Breach of Employment Contract

In Singapore, employment is governed by the Employment Act of 1968 and common law. Seafarers, domestic workers, statutory board employees or civil servants do not fall under the Act; their employment contracts govern their terms and conditions. The Act protects most other employees under a contract of service.

However, Part IV of the Act only applies to workers who earn less than S$4,500 pcm and non-workmen whose basic monthly salaries do not exceed S$2,600 pcm. Part IV deals with working hours, rest days and other conditions. Managers and executives are generally not covered by Part IV.

Although the Act regulates certain aspects of employment, Singapore generally has a freedom of contract approach. As long as it is legal, the employee and employer can decide on the terms of the contract. Any conditions less favourable to the employee than those prescribed in the Act shall be illegal, null, and void.

In essence, the Employment Act sets out the minimum rights and responsibilities of employees and employers who fall under the Act.

This article will focus on the employer’s duties and what happens if the employer is in breach of the contract. It will also discuss the remedies available to employees under a contract of service.

Employer duties

Employment law in Singapore places specific responsibilities and duties on employers, including the following:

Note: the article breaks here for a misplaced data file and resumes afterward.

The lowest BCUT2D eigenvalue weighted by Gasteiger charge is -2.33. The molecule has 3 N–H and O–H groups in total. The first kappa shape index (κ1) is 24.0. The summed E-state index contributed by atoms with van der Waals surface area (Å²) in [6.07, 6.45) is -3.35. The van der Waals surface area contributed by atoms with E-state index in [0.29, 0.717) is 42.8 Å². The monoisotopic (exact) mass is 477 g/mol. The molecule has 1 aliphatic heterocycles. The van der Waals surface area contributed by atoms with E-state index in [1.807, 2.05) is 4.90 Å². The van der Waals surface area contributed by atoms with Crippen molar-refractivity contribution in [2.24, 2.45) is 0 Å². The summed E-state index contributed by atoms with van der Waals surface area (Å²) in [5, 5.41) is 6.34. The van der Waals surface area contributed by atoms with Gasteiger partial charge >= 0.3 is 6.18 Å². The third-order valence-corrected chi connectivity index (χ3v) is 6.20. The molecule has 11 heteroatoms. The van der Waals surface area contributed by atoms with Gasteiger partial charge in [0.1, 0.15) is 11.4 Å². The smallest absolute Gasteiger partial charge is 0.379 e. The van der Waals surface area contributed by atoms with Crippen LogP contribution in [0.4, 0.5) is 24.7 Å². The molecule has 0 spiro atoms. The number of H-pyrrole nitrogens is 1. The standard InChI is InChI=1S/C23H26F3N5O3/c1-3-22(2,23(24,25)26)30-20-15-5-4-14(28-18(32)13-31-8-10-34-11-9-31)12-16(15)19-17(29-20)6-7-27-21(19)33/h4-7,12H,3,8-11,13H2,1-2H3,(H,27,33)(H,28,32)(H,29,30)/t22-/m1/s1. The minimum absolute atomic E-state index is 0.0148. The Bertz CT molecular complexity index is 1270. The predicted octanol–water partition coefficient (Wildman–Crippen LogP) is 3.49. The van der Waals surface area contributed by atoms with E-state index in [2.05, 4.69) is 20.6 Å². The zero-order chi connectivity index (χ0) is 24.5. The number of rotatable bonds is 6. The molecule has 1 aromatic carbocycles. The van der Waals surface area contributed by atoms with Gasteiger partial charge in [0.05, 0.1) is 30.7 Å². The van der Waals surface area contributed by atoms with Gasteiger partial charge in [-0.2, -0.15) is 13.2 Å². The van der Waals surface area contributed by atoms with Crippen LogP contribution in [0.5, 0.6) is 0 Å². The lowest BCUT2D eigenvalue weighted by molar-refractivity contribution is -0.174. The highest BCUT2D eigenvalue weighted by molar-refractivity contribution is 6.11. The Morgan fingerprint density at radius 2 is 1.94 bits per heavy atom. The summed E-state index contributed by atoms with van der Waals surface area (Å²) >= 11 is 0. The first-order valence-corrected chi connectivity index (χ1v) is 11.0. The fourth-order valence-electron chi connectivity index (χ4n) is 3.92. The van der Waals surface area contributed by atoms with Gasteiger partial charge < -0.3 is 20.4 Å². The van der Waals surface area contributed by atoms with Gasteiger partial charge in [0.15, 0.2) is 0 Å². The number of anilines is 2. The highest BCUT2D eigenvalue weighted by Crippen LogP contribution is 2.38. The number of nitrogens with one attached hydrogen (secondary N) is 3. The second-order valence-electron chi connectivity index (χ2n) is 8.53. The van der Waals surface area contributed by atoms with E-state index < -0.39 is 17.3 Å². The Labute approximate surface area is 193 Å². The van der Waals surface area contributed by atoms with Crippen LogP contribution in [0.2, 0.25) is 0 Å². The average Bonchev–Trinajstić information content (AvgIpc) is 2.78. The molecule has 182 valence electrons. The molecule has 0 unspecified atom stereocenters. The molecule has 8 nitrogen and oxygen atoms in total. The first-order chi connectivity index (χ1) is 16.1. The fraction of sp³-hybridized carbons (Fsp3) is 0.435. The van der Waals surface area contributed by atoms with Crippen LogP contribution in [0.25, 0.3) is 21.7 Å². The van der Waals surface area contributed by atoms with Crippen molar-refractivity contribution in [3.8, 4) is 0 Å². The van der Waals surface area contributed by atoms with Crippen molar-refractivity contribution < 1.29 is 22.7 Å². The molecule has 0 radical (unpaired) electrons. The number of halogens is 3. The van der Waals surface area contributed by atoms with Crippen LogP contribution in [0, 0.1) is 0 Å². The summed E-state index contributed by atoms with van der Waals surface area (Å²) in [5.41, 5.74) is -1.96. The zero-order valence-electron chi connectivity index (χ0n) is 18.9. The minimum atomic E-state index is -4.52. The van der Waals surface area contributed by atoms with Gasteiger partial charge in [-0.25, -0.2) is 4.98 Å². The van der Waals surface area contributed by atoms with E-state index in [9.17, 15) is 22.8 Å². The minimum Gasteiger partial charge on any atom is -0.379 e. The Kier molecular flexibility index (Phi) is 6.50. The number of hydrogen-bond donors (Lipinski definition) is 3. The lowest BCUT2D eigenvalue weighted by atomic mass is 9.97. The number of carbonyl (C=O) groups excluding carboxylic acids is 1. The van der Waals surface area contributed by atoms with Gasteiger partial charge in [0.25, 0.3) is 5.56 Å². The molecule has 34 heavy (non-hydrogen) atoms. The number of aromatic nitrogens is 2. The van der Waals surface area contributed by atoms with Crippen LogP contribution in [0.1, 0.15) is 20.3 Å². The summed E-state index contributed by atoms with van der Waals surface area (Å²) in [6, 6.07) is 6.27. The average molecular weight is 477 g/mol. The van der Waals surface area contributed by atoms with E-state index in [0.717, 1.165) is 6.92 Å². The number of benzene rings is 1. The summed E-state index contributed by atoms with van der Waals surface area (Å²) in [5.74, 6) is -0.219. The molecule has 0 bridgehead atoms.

• Sec 95A of the Act specifies that the employer must include specific key employment terms in the contract. Key terms include working hours, primary duties, responsibilities, working hours, salary, deductions, leave, etc. Notice periods to terminate the employment are usually set out in the contract.
  • Employers are responsible for providing a healthy and safe work environment under the Workplace Safety and Health Act.
  • Employers must abide by the Tripartite Guidelines on Fair Employment Practices, meaning that employees are protected against discrimination in the workplace.
  • Employers have a duty not to harass employees in the workplace. The Protection from Harassment Act prohibits employers from insulting, abusing or threatening employees.
  • Sec 14 provides that an employer may not dismiss employees without just cause or excuse.

General penalties for breach of contract

Sec 112 of the Act specifies that anyone guilty of any breach of contract under the Act will face penalties of a maximum fine of S$5000 or imprisonment not exceeding 6 months, or both unless the Act provides for a specific penalty.

Repeat offenders will face a fine of up to S$10,000 or imprisonment of up to 12 months or both.

Breach of contract by the employer

Most often, breach of contract from the employer’s side involves non-payment of salaries or unlawful dismissal.

Non-payment of salaries

Sec 13 of the Act stipulates that an employer is deemed to have broken the contract of service when the employer fails to pay the employee’s salary in accordance with Part 3 of the Act.

penalty for non-payment of salaries